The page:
Documentary needs to be done! Read this atricle titled "Real Food Noe shuts real fast" from sfgate.com: I know one of the first people to get the ax and it wasn't for remodeling. She was trying to help herself and fellow workmates to Unionize. Those who followed got this... How's this for timing: Thirty workers at the Real Food Co. store in San Francisco's Noe Valley were laid off the night before Labor Day weekend. The popular natural-foods outlet on 24th Street will be closed for as long as six months while a more upscale interior is installed and more "gourmet" items are put on shelves. If the Noe Valley Real Food thrives in its reincarnated form, two other branches of the Bay Area chain -- which began as a funky neighborhood shop providing healthy eats for hippies -- will receive similar makeovers. But modernization can be rough. The Noe Valley store's manager, Conal Wildow, said Tuesday that all of Real Food's nonmanagement employees were told Thursday night that they were out of jobs and were handed checks for two weeks' worth of pay. The rest of the story is at: http://www.sfgate.com/cgi-bin/article.cgi?file=/chronicle/archive/2003/09/03/BU102934.DTL It doesn't end here. I plan on documenting the rest on DV. I'm looking to collaborate with others. Interested? Reply to: docunion@yahoo.com

Wednesday, September 03, 2003

From SF Chronicle

Real Food Noe shuts real fast

David Lazarus Wednesday, September 3, 2003
How's this for timing: Thirty workers at the Real Food Co. store in San Francisco's Noe Valley were laid off the night before Labor Day weekend.

The popular natural-foods outlet on 24th Street will be closed for as long as six months while a more upscale interior is installed and more "gourmet" items are put on shelves.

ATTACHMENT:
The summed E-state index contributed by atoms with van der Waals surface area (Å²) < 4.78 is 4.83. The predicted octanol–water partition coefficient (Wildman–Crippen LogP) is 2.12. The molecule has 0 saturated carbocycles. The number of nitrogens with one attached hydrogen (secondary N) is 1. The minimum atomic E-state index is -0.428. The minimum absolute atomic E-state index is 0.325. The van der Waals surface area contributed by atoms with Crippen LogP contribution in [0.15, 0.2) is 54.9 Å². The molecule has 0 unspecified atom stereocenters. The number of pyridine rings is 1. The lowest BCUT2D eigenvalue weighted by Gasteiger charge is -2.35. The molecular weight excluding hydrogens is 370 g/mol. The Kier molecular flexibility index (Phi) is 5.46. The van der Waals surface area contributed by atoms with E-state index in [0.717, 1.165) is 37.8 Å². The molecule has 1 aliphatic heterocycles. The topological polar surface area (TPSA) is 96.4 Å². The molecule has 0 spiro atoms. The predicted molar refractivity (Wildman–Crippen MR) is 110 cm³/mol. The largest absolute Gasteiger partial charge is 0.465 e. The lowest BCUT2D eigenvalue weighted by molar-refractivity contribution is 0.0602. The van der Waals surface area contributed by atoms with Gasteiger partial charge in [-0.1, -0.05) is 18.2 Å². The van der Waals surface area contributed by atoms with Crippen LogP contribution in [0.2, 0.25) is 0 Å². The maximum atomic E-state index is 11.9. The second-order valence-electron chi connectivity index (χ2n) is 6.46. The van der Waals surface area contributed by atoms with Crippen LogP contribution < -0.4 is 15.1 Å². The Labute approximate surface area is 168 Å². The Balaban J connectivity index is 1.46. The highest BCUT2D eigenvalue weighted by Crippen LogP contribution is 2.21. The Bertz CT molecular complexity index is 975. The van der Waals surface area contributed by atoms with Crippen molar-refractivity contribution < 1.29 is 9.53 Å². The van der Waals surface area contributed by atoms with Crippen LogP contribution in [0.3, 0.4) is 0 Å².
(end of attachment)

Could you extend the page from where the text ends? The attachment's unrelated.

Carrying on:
If the Noe Valley Real Food thrives in its reincarnated form, two other branches of the Bay Area chain -- which began as a funky neighborhood shop providing healthy eats for hippies -- will receive similar makeovers.

But modernization can be rough.

The Noe Valley store's manager, Conal Wildow, said Tuesday that all of Real Food's nonmanagement employees were told Thursday night that they were out of jobs and were handed checks for two weeks' worth of pay.

Customers only found out about the move when they showed up the next morning and found locked doors and a sign saying the store is closed for renovations.

This didn't sit well with Georgia Schuttish, a Noe Valley resident who has shopped at Real Food for the past 17 years, often stopping by daily for fresh produce.

"I've never heard of anything like this," she said. "Not giving your workers any notice and not even letting customers know in advance. You just close one day and say you'll stay closed for six months? That's not the right way to do business."

It's certainly not how Jane and Kimball Allen envisioned things when they opened the first Real Food on Stanyan Street in 1969. Six other Bay Area branches followed over the years, scaled back to a total of five when the Allens decided to sell off the chain last year.

Three of the stores, including the Noe Valley outlet, were purchased for $2. 7 million by Fresh Organics, a subsidiary of Utah's Nutraceutical International Corp., a leading maker of vitamins and nutritional supplements.

The other two were bought by Los Angeles businessman Stephen Hong, who, according to the terms of the deal, shares the Real Food name with Nutraceutical.

Sergio Diaz, Nutraceutical's marketing and sales director, said the company never intended to sack 30 Real Food workers right before Labor Day. It just worked out that way.

Similarly, Diaz said the company decided it would be better to spring the closure on employees and customers, rather than give them advance warning.

"There's no easy way to do something like this," he said. "It was an internal decision, and that's how we did it."

He said the Noe Valley store will serve as a prototype for Nutraceutical's other Real Food branches on Stanyan and in Sausalito.

Nutraceutical produces supplements under a variety of brand names, including Nature's Life, NaturalMax and VegLife. The publicly listed company reported quarterly net income last month of $3.2 million.

Real Food co-founder Jane Allen told me that she had no advance word that staffers in her former store were getting the ax. She still owns the building that houses the Noe Valley branch.

"I heard right after it happened," she said. "I was shocked. It's always been a real good store."

Maybe soon it will be even better. Or if you used to work there, maybe not..